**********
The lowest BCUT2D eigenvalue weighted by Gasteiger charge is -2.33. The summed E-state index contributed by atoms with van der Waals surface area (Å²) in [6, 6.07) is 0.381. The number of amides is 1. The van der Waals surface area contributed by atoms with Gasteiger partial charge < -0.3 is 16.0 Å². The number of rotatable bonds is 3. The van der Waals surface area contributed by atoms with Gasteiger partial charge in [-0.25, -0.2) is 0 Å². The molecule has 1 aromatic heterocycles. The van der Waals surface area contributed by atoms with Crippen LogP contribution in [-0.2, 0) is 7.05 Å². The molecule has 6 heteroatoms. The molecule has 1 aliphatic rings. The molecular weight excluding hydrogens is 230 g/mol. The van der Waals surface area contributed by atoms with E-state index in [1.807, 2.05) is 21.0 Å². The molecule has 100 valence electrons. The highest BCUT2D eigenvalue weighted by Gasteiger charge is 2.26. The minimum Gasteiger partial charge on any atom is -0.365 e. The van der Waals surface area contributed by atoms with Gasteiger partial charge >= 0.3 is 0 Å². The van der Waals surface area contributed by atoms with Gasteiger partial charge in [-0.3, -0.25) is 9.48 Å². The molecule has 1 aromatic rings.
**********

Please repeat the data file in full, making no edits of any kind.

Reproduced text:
The lowest BCUT2D eigenvalue weighted by Gasteiger charge is -2.33. The summed E-state index contributed by atoms with van der Waals surface area (Å²) in [6, 6.07) is 0.381. The number of amides is 1. The van der Waals surface area contributed by atoms with Gasteiger partial charge < -0.3 is 16.0 Å². The number of rotatable bonds is 3. The van der Waals surface area contributed by atoms with Gasteiger partial charge in [-0.25, -0.2) is 0 Å². The molecule has 1 aromatic heterocycles. The van der Waals surface area contributed by atoms with Crippen LogP contribution in [-0.2, 0) is 7.05 Å². The molecule has 6 heteroatoms. The molecule has 1 aliphatic rings. The molecular weight excluding hydrogens is 230 g/mol. The van der Waals surface area contributed by atoms with E-state index in [1.807, 2.05) is 21.0 Å². The molecule has 100 valence electrons. The highest BCUT2D eigenvalue weighted by Gasteiger charge is 2.26. The minimum Gasteiger partial charge on any atom is -0.365 e. The van der Waals surface area contributed by atoms with Gasteiger partial charge >= 0.3 is 0 Å². The van der Waals surface area contributed by atoms with Gasteiger partial charge in [-0.3, -0.25) is 9.48 Å². The molecule has 1 aromatic rings.